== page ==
Eisen, Alon / Bhatt, Deepak L / Steg, P Gabriel / Eagle, Kim A / Goto, Shinya / Guo, Jianping / Smith, Sidney C / Ohman, E Magnus / Scirica, Benjamin M / Anonymous24340882. ·Brigham and Women's Hospital, Boston, MA Harvard Medical School, Boston, MA. · Département Hospitalo-Universitaire FIRE (Fibrosis, Inflammation, Remodeling), Université Paris-Diderot, Sorbonne Paris Cité, Paris, France FACT (French Alliance for Cardiovascular Clinical Trials), Hôpital Bichat, Assistance Publique-Hôpitaux de Paris, Paris, France INSERM U-1148, Paris, France National Heart and Lung Institute, Royal Brompton Hospital, Imperial College, London, United Kingdom. · University of Michigan Health System, Ann Arbor, MI. · Department of Medicine, Tokai University School of Medicine, Isehara, Japan. · Heart and Vascular Center, University of North Carolina at Chapel Hill, NC. · Duke University Medical Center, Durham, NC. · Brigham and Women's Hospital, Boston, MA Harvard Medical School, Boston, MA bscirica@partners.org. ·J Am Heart Assoc · Pubmed #27680665.

ABSTRACT: BACKGROUND: The extent to which angina is associated with future cardiovascular events in patients with coronary artery disease has long been debated. METHODS AND RESULTS: Included were outpatients with established coronary artery disease who were enrolled in the REACH registry and were followed for 4 years. Angina at baseline was defined as necessitating episodic or permanent antianginal treatment. The primary end point was the composite of cardiovascular death, myocardial infarction, or stroke. Secondary end points included heart failure, cardiovascular hospitalizations, and coronary revascularization. The independent association between angina and first/total events was examined using Cox and logistic regression models. Out of 26 159 patients with established coronary artery disease, 13 619 (52%) had angina at baseline. Compared with patients without angina, patients with angina were more likely to be older, female, and had more heart failure and polyvascular disease (P<0.001 for each). Compared with patients without angina, patients with angina had higher rates of first primary end-point event (14.2% versus 16.3%, unadjusted hazard ratio 1.19, CI 1.11-1.27, P<0.001; adjusted hazard ratio 1.06, CI 0.99-1.14, P=0.11), and total primary end-point events (adjusted risk ratio 1.08, CI 1.01-1.16, P=0.03). Patients with angina were at increased risk for heart failure (adjusted odds ratio 1.17, CI 1.06-1.28, P=0.002), cardiovascular hospitalizations (adjusted odds ratio 1.29, CI 1.21-1.38, P<0.001), and coronary revascularization (adjusted odds ratio 1.23, CI 1.13-1.34, P<0.001). CONCLUSIONS: Patients with stable coronary artery disease and angina have higher rates of future cardiovascular events compared with patients without angina. After adjustment, angina was only weakly associated with cardiovascular death, myocardial infarction, or stroke, but significantly associated with heart failure, cardiovascular hospitalization, and coronary revascularization.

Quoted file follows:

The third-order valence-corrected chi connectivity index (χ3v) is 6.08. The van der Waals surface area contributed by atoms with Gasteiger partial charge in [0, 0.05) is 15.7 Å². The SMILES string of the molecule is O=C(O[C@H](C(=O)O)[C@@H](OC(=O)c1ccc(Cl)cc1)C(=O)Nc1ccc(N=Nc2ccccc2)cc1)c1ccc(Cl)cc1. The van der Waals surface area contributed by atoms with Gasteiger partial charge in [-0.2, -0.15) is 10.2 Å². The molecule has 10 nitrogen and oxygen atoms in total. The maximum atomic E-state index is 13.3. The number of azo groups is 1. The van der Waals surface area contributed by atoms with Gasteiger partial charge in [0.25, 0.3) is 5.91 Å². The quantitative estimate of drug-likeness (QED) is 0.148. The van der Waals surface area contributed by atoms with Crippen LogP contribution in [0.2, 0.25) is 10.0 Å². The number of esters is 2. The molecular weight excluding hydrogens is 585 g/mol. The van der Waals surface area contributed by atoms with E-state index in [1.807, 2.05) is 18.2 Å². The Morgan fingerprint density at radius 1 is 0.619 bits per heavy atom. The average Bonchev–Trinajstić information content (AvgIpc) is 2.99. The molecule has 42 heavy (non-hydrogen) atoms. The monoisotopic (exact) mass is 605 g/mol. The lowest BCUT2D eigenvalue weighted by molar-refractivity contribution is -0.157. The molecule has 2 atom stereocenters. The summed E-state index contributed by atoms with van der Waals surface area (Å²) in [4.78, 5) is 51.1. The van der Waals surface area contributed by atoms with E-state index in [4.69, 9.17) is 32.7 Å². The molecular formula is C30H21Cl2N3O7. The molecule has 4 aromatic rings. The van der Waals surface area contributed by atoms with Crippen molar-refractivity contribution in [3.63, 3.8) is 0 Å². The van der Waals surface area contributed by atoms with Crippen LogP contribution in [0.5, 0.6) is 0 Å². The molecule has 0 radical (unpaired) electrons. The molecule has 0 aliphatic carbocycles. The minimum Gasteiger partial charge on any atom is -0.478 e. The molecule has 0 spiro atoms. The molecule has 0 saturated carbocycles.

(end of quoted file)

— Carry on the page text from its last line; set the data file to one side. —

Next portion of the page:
7 Article Universal Classification System Type of Incident Myocardial Infarction in Patients With Stable Atherosclerosis: Observations From Thrombin Receptor Antagonist in Secondary Prevention of Atherothrombotic Ischemic Events (TRA 2°P)-TIMI 50. 2016

Kidd, Stephen K / Bonaca, Marc P / Braunwald, Eugene / De Ferrari, Gaetano M / Lewis, Basil S / Merlini, Piera A / Murphy, Sabina A / Scirica, Benjamin M / White, Harvey D / Morrow, David A. ·Department of Medicine, Brigham and Women's Hospital, Harvard Medical School, Boston, MA. · TIMI Study Group, Cardiovascular Division, Department of Medicine, Brigham and Women's Hospital, Harvard Medical School, Boston, MA Department of Medicine, Brigham and Women's Hospital, Harvard Medical School, Boston, MA. · Department of Molecular Medicine, University of Pavia, Italy Department of Cardiology, Fondazione I.R.C.C.S. Policlinico San Matteo, Pavia, Italy. · Lady Davis Carmel Medical Center and the Ruth and Bruce Rappaport School of Medicine, Technion, Haifa, Israel. · IV Divisione Cardiologia, Azienda Ospedaliera Niguarda Ca' Granda, Milan, Italy. · TIMI Study Group, Cardiovascular Division, Department of Medicine, Brigham and Women's Hospital, Harvard Medical School, Boston, MA. · Green Lane Cardiovascular Service, Auckland City Hospital, West Auckland, New Zealand. · TIMI Study Group, Cardiovascular Division, Department of Medicine, Brigham and Women's Hospital, Harvard Medical School, Boston, MA Department of Medicine, Brigham and Women's Hospital, Harvard Medical School, Boston, MA dmorrow@partners.org. ·J Am Heart Assoc · Pubmed #27431644.